Harry didn’t let on what he made of it. I suspect he was being polite, because this is academic psychology at its worst.
Let’s start with this:
On a summer evening last year, more than a billion pairs of eyes were fixed on footballer David Trézéguet as he stepped up to take his penalty for France in the shootout against Italy to decide the world championship. A supremely talented goal-scorer, he inexplicably crashed his kick against the crossbar. France lost.
Fast-forward six months, and psychologists say they have explained why: the pressure got to him.
Their results indicate that the psychological burden of a penalty shootout is the most important factor in whether or not a player scores — more so than skill, fatigue or experience, which are so crucial in other areas of the game.
That’s the reason why some of the world’s most gifted players have come a cropper in this pressure-cooker situation, says Geir Jordet, a sports psychologist at the University of Groningen in the Netherlands, and a member of the research team. “Players prepare for the physical aspects but not the psychological aspects,” he says.
Of course, that is true, and that’s the point, but it’s no more than Clive Woodward has been saying for years – and it’s no more than messrs. Hoddle and Ericksson have been debating for even longer. Woodward says that you can prepare for the pressure of penalties – Hoddle and Ericksson say no, you can’t.
Some players and coaches still believe that a penalty shootout is a ‘lottery’, with luck playing the largest role in deciding the outcome. But this view is counterproductive, Jordet argues. The worst thing for a player’s psychological position is to believe that a miss on their part would have disastrous consequences, and that they have no control over the situation.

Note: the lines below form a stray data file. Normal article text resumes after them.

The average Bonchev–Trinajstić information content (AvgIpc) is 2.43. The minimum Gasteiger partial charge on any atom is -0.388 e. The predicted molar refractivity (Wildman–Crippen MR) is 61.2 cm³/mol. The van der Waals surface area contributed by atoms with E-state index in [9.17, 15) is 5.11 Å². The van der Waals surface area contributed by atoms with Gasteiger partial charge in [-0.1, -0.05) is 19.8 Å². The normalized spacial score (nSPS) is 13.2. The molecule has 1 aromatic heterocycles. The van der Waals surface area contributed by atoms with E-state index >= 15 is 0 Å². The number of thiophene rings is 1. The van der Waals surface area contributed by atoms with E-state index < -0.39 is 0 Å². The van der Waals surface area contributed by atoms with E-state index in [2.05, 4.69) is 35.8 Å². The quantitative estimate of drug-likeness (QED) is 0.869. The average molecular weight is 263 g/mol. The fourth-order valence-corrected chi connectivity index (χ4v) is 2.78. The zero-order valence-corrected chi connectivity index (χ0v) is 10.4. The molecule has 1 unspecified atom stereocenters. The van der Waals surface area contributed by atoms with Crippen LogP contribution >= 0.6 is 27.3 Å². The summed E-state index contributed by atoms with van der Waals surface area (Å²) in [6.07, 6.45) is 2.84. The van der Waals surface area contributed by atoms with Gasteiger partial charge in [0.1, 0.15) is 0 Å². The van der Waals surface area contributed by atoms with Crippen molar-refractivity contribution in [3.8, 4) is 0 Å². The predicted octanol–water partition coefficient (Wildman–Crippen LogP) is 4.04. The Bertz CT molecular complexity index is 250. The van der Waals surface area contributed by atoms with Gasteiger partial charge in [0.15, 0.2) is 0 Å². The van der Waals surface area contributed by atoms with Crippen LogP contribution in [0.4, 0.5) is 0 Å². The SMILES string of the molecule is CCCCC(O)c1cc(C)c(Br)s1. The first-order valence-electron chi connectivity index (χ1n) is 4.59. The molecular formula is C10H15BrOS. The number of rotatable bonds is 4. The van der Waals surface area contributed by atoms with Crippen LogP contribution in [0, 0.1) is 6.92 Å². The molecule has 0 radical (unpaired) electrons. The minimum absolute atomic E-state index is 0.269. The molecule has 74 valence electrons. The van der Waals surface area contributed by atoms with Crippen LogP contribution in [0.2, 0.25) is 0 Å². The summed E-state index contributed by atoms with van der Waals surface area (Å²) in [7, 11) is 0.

In another study2, Jordet and his team interviewed professional footballers from the Netherlands and Sweden, and found that subscribers to the lottery view were more likely to miss than were those who were confident and believed that their destiny was in their own hands.
We already know this. These are basic cognitive psychological principles – and, not to forget, exactly what most fans and commentators say about the scenario. Confident player score more penalties. But what do you suggest we do about it?
And in terms of what to do about it, this just isn’t good enough:
Jordet suggests that players should rehearse the entire routine, including the lonely walk from the centre circle to take their kick. He also thinks that the media could publish details of players’ practice shootouts, to raise the pressure even during training.
He also stresses that players should have a fixed routine to block out thoughts of failure, similar to that used by rugby’s Jonny Wilkinson, who kicked England to World Cup victory in 2003.
Most recently, Jordet’s team has discovered that players who pause for less than half a second before beginning their run-up succeed only 63% of the time, whereas those who compose themselves for longer enjoy an 81% success rate. This hints at the importance of a solid routine to calm the nerves, they say.
Quite apart from anything else, that’s an utter parody of what Jonny Wilkinson does. You can’t “block out thoughts of failure”. You can’t. How do you do it? A routine isn’t going to do it. Have you ever had a routine block out negative thoughts? Of course not. This reminds me of the bizarre idea I see psychologists putting out about Tiger Woods – that he “forgets” about a bad shot; that he can induce some deliberate form of amnesia in order to stop a bad shot affecting the next one. No, he doesn’t. Show me that happening in a brain scanner. However, I think I know what he does in those situations, and I’ll talk about it in my next post – I think it’s something Alan Shearer does too, and it’s something that can be learnt without having to resort to nonsense psychology or superstition.
Time, I think, for me to present the last part of my series on how to take penalties. It isn’t exactly soundbite material, but the actual do-this part is straightforward enough. I’m going to have to do it as a podcast, however, as enough material is being lifted from this site and passed off as other people’s thinking. They’re not having this.